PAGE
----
We must consider hospitals under Church patronage, who benefited the poor and the sick and were staffed by religious but also lay volunteers. We must consider cathedral schools, monastic schools, and later the great universities, to whom the entire educated class of Europe owed their learning for over five centuries. We must consider charitable foundations for the saying of Masses. There were bishoprics with all of their associated revenue-generating properties, as well as rest houses on the great roads of travel. There are even traditions of religious associations who built and maintained bridges, a service which benefited all members of society. In the latter Middle Ages, the great banking houses were run by religious orders, especially the Templars, who thus became the bulwark of Europe’s entire credit system, lending even to kings. This is on top of the traditional agricultural abbey with its suffragan villages and farming communities.
When we survey all of the sectors of society who were benefactors of clerical holdings, we see that far from locking up property from “productive” use, the clerical class was carrying out vast and essential public functions. Far from hoarding all the wealth from such enterprises, the vast majority of the benefits for most of these works went to the public. Thus, when we speak of one third of the wealth of the continent being in the hands of the Church, what is really meant is that one third of the surplus values or rents and dues went to some kind of clerical endowment, whether it be a school, bridge, hospital, etc. So the legendary “wealth” of the medieval Church was not some sort of monopoly and land and assets locked up for private extravagance; it was distributed in all manner of public works in an almost infinite variety of uses that benefited every class of society, from the lepers nursed in the hospices to the nobility who sent their sons to learn in the cathedral schools.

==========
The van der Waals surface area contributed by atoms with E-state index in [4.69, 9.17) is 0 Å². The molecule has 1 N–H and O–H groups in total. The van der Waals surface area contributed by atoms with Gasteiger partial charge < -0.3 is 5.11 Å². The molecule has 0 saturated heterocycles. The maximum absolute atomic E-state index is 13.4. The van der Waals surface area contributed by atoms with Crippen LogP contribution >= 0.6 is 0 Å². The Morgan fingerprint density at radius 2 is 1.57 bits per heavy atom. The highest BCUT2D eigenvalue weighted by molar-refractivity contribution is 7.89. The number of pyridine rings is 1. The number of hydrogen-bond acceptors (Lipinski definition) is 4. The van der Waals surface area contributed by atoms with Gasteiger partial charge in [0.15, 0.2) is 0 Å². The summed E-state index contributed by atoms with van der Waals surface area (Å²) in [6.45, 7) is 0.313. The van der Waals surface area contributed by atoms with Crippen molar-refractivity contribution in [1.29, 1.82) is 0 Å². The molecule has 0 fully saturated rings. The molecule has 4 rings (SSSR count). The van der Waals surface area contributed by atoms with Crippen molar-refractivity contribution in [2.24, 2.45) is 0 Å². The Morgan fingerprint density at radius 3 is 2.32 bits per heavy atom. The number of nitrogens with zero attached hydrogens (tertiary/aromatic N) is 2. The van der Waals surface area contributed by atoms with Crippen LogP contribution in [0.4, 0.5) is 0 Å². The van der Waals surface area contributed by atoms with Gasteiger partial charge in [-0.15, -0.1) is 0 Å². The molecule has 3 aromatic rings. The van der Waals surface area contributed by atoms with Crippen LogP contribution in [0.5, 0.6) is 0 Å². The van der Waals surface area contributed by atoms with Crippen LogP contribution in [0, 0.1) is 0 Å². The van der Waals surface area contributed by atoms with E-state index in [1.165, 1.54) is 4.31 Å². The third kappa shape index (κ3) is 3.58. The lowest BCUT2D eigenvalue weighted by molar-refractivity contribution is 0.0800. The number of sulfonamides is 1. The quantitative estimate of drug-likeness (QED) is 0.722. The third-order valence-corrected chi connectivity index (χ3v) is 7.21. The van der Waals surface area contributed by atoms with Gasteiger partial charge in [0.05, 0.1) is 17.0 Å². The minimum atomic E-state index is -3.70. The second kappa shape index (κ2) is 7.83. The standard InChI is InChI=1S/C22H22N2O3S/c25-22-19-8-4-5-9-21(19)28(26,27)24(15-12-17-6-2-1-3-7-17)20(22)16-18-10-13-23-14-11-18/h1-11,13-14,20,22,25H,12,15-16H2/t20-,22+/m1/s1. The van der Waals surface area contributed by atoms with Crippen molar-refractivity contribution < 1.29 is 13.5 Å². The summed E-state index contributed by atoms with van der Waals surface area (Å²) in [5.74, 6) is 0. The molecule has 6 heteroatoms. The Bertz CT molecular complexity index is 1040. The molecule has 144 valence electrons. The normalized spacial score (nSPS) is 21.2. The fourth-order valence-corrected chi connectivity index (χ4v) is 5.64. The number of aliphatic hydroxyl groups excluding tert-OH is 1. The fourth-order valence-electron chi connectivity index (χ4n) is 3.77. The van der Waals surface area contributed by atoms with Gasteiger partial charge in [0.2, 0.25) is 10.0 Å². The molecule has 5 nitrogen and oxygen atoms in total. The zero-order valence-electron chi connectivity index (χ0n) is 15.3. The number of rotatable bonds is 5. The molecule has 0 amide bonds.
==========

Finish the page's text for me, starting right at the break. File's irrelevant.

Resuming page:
Finally, it has never been sufficiently acknowledged that a great number of ecclesiastical properties throughout the medieval period were actually under the commendatory system. A property held in commendam was an arrangement where the property was administered by a cleric, but whose revenues were diverted to a layman (usually absentee) to whom the protection of the property had been “commended.” Thus, while commendatory properties technically remained Church properties, all the revenues of the property went to a layman.
Thus one could have a Benedictine abbey in France, perhaps with hundreds of acres of lush farmland and three villages attached to it. Nevertheless, if it was held in commendam, all the revenues of this property would go to some layman to whom they had been committed. The abbey would only see what revenues the lay protector chose to share; often this was but a pittance. Lands held in commendam could not be said to be “Church lands” in any meaningful sense, since they were administered by laymen who also took the benefits therefrom. It is not known how many Church lands were under the commendatory system, but it was not inconsiderable. For example, throughout the late Middle Ages, almost every Cistercian monastery was held in commendam. If we were to understand commendatory properties not as Church lands proper but only in a titular sense, our vision of “Church owned lands” in the Middle Ages changes dramatically.
What do we glean from these observations? That land ownership in the Middle Ages was a very complex thing, and that it is inaccurate to portray “the Church” as a single landowner. Rather, we should see the situation in terms of a variety of essential public and charitable functions being administered by the clerical class—functions whose benefaction was so wide as to encompass a very large swath of society. Simply saying “one third” of all land was held by “the Church” does not do justice to the great diversity of uses, of benefactors, and of the real diversity in ownership that existed in the medieval world, nor does it easily delineate how to classify lands held in commendam, that is lands whose titular owner was clerical but whose administration and revenues were under control of a lay person. Certainly it cannot be argued, as Protestants have, that the Church’s great assets constituted a sort of dereliction of duty. On the contrary, the Church’s assets made possible the greatest works of charity, education and public service the world has ever seen. Nor were these assets “unproductive”; they were put to all sorts of wonderful uses for the public benefit.
Asking “How much land did the Church own in the Middle Ages?” cannot yield a satisfactory understanding of medieval realities because it frames the question incorrectly. While further research is needed to determine if the classical “one third” assessment is factual, this is nothing Catholics need to apologize for. If anything, the world should thank the Church for the manifold blessings and good works it has put its assets to over the years —often free of cost—which is more than we could say for our modern day institutions.